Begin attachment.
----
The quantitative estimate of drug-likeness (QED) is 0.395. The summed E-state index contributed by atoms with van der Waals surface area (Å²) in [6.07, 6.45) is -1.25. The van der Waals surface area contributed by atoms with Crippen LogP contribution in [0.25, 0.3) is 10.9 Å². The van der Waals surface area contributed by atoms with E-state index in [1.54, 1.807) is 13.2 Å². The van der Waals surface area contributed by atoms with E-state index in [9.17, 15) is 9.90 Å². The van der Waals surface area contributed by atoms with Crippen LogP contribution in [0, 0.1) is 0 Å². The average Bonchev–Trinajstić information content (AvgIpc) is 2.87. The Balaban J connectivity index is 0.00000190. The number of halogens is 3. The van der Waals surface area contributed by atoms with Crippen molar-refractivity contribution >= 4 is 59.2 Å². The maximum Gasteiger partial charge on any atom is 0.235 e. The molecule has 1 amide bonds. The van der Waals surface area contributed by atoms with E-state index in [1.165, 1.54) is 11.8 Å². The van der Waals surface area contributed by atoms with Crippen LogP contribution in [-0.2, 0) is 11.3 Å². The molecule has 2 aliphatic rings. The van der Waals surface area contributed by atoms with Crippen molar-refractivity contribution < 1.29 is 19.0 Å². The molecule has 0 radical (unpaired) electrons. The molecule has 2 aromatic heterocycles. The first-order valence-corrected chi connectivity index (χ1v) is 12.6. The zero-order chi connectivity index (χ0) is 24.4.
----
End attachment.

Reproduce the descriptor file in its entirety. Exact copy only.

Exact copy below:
The quantitative estimate of drug-likeness (QED) is 0.395. The summed E-state index contributed by atoms with van der Waals surface area (Å²) in [6.07, 6.45) is -1.25. The van der Waals surface area contributed by atoms with Crippen LogP contribution in [0.25, 0.3) is 10.9 Å². The van der Waals surface area contributed by atoms with E-state index in [1.54, 1.807) is 13.2 Å². The van der Waals surface area contributed by atoms with E-state index in [9.17, 15) is 9.90 Å². The van der Waals surface area contributed by atoms with Crippen LogP contribution in [0, 0.1) is 0 Å². The average Bonchev–Trinajstić information content (AvgIpc) is 2.87. The Balaban J connectivity index is 0.00000190. The number of halogens is 3. The van der Waals surface area contributed by atoms with Crippen molar-refractivity contribution >= 4 is 59.2 Å². The maximum Gasteiger partial charge on any atom is 0.235 e. The molecule has 1 amide bonds. The van der Waals surface area contributed by atoms with E-state index in [1.165, 1.54) is 11.8 Å². The van der Waals surface area contributed by atoms with Crippen LogP contribution in [-0.2, 0) is 11.3 Å². The molecule has 2 aliphatic rings. The van der Waals surface area contributed by atoms with Crippen molar-refractivity contribution < 1.29 is 19.0 Å². The molecule has 0 radical (unpaired) electrons. The molecule has 2 aromatic heterocycles. The first-order valence-corrected chi connectivity index (χ1v) is 12.6. The zero-order chi connectivity index (χ0) is 24.4.